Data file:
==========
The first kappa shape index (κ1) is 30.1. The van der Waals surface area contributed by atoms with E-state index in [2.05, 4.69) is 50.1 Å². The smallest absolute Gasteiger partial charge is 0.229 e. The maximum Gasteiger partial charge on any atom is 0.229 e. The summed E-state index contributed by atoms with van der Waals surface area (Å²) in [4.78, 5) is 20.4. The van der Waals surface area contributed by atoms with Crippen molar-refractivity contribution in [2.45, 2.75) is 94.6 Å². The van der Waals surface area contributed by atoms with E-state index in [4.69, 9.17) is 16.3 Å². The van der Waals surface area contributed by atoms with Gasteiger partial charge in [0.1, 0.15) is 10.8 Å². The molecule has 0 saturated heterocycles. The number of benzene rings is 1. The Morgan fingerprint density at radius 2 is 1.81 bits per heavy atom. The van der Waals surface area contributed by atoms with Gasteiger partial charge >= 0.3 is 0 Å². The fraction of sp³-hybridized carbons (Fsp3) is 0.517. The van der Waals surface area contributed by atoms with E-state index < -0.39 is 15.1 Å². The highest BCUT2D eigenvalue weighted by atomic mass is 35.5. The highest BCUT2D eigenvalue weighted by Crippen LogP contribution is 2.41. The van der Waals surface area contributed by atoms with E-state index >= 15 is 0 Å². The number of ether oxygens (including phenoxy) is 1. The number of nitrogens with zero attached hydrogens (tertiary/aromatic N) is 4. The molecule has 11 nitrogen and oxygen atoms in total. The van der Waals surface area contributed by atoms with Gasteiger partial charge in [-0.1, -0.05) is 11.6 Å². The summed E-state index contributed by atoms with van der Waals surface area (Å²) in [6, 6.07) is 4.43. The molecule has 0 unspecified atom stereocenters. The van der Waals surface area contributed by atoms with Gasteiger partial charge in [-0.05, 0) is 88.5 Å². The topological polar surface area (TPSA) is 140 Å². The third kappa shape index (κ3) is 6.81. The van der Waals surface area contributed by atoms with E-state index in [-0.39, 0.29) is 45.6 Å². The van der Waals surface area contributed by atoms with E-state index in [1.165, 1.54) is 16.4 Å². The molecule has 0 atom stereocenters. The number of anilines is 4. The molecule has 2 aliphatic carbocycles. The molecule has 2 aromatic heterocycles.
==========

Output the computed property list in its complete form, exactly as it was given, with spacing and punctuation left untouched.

The first kappa shape index (κ1) is 30.1. The van der Waals surface area contributed by atoms with E-state index in [2.05, 4.69) is 50.1 Å². The smallest absolute Gasteiger partial charge is 0.229 e. The maximum Gasteiger partial charge on any atom is 0.229 e. The summed E-state index contributed by atoms with van der Waals surface area (Å²) in [4.78, 5) is 20.4. The van der Waals surface area contributed by atoms with Crippen molar-refractivity contribution in [2.45, 2.75) is 94.6 Å². The van der Waals surface area contributed by atoms with E-state index in [4.69, 9.17) is 16.3 Å². The van der Waals surface area contributed by atoms with Gasteiger partial charge in [0.1, 0.15) is 10.8 Å². The molecule has 0 saturated heterocycles. The number of benzene rings is 1. The Morgan fingerprint density at radius 2 is 1.81 bits per heavy atom. The van der Waals surface area contributed by atoms with Gasteiger partial charge >= 0.3 is 0 Å². The fraction of sp³-hybridized carbons (Fsp3) is 0.517. The van der Waals surface area contributed by atoms with E-state index < -0.39 is 15.1 Å². The highest BCUT2D eigenvalue weighted by atomic mass is 35.5. The highest BCUT2D eigenvalue weighted by Crippen LogP contribution is 2.41. The van der Waals surface area contributed by atoms with E-state index >= 15 is 0 Å². The number of ether oxygens (including phenoxy) is 1. The number of nitrogens with zero attached hydrogens (tertiary/aromatic N) is 4. The molecule has 11 nitrogen and oxygen atoms in total. The van der Waals surface area contributed by atoms with Gasteiger partial charge in [-0.1, -0.05) is 11.6 Å². The summed E-state index contributed by atoms with van der Waals surface area (Å²) in [6, 6.07) is 4.43. The molecule has 0 unspecified atom stereocenters. The van der Waals surface area contributed by atoms with Gasteiger partial charge in [-0.05, 0) is 88.5 Å². The topological polar surface area (TPSA) is 140 Å². The third kappa shape index (κ3) is 6.81. The van der Waals surface area contributed by atoms with E-state index in [-0.39, 0.29) is 45.6 Å². The van der Waals surface area contributed by atoms with E-state index in [1.165, 1.54) is 16.4 Å². The molecule has 0 atom stereocenters. The number of anilines is 4. The molecule has 2 aliphatic carbocycles. The molecule has 2 aromatic heterocycles.